The United Nations should have taken a stand long before now. The Holocaust Museum has already rescinded the Elie Weisel Award that Suu Kyi won in 2012 for her “failure to act against her country’s persecution of its Rohingya minority,” Thousands of Canadians have called for Aung San Suu Kyi’s honorary Canadian citizenship to be revoked.  Suu Kyi has turned her back as hundreds of thousands of Rohingyas are subjected to an ethnic cleansing.

She was once quoted saying “I believe women play the more important part in our world because not only are they entering the professional world, they still remain the pillars of their homes and families. I think only a woman can understand the troubles, the problems, the discrimination that other women must face. So, from this day onwards, until all the people in the world, particularly all the women in the world, are able to achieve their full potential, I hope we will be able to work together closely and in the true spirit of sisterhood.” What sisterhood exactly is she talking about? Not the sisterhood of intersectional feminism. Her words are meaningless; there is no action behind what she has said. Saying she wants the world to reach their full potential is laughable to say the least. As someone who came to power as a voice of the oppressed, she fails to publicly recognize her drastic change in character.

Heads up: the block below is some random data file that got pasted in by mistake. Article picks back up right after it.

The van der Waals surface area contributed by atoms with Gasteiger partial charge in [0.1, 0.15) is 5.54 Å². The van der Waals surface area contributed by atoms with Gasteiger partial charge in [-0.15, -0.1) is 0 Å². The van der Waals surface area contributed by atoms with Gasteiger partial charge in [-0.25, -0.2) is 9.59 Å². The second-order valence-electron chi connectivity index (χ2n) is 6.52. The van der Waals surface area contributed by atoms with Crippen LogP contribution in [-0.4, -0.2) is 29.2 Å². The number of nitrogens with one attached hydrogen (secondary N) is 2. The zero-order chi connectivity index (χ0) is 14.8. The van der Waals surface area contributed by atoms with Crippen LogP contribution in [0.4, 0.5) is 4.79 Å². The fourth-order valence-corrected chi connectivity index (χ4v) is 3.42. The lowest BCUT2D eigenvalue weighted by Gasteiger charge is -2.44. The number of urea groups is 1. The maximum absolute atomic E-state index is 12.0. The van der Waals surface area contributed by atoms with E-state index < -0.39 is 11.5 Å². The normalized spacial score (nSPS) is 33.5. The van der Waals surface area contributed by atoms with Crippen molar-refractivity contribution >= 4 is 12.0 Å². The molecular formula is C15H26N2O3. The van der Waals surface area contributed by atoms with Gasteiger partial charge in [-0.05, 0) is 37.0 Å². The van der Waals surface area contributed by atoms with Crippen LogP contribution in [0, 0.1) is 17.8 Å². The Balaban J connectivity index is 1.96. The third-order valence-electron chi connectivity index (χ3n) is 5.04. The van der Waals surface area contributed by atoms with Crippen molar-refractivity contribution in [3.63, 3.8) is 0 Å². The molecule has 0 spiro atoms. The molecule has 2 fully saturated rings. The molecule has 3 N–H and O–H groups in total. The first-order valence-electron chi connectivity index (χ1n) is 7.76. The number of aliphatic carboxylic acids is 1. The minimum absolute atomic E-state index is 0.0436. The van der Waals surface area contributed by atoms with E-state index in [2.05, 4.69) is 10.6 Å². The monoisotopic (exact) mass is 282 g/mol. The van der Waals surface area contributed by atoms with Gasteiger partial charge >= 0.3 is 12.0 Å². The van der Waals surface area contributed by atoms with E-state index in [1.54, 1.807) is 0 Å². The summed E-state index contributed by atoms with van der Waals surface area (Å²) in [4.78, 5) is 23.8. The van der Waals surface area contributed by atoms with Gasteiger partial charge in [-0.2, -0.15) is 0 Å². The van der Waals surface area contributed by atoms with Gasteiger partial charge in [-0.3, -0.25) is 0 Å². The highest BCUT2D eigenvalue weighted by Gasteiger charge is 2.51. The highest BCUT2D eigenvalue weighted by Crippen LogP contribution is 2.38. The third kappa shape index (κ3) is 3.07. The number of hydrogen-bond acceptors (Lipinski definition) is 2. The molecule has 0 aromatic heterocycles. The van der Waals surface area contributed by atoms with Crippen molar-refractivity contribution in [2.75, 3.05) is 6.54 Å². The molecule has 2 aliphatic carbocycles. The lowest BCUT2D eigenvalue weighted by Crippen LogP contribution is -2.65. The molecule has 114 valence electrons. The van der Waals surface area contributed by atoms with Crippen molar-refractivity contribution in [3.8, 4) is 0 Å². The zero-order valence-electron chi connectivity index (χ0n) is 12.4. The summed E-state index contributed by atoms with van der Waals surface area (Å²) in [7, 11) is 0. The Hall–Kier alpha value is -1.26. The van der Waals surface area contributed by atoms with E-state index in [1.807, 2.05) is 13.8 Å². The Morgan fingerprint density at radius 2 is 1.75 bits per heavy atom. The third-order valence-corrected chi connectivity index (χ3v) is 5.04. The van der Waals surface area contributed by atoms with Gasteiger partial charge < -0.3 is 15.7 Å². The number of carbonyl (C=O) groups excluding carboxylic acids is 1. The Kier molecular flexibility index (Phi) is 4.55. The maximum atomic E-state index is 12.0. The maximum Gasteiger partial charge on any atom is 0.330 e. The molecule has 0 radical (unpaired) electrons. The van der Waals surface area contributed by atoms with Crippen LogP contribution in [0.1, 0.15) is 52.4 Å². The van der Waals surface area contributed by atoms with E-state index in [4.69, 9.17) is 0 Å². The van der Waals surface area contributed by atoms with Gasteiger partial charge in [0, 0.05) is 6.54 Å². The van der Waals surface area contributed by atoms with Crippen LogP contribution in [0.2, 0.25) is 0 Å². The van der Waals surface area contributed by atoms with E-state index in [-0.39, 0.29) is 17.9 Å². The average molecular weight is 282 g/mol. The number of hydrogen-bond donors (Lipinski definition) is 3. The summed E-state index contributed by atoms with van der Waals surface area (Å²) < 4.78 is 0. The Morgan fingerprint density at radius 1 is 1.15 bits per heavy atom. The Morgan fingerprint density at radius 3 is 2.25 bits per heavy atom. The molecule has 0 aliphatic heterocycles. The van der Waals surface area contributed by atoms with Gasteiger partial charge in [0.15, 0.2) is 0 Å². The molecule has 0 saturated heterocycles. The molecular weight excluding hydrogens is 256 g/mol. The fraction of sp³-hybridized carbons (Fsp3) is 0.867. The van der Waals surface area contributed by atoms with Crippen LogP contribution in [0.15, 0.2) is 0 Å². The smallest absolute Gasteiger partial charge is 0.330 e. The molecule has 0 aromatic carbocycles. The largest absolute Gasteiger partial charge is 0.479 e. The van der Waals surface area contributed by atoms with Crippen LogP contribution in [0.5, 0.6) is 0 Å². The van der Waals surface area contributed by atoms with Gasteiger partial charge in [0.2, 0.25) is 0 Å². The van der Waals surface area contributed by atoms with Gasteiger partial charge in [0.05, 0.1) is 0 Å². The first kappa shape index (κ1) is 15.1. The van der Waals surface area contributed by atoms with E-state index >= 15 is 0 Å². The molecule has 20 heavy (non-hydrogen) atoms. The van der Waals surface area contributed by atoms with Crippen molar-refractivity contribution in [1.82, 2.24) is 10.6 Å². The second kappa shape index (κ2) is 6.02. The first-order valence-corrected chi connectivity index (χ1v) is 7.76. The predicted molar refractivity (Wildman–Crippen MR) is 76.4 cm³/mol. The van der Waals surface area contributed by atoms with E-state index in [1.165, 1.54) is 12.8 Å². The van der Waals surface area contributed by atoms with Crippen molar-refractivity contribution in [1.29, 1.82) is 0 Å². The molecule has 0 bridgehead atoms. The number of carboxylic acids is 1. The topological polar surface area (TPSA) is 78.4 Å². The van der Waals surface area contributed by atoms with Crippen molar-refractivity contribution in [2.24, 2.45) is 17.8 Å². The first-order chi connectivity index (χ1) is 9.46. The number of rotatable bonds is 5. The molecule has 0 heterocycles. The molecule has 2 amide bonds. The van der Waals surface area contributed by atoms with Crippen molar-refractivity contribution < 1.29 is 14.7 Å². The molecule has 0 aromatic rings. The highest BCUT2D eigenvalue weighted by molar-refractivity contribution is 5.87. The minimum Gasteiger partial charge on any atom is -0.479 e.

She has denied access to international authorities and investigators making it difficult to accurately grasp the scope of the situation, two reporters have been detained since December of 2017 for allegedly intending “to send important security documents regarding security forces in Rakhine State to foreign agencies abroad,” according to Myanmar’s information ministry. This woman has no right to be the Civil Leader of Myanmar when her civility is watching nearly a million Rohingyas brutally murdered and displaced. I think it’s disgusting for a woman with so much power to hold so much hate and carelessness in her heart towards people of the Muslim faith. She does not deserve to keep her Nobel Peace prize. There is nothing peaceful about her silence. She is complicit to genocide.

To donate to the Rohingya minority, https://www.gofundme.com/houses4rohingya

Written by Taylor Christian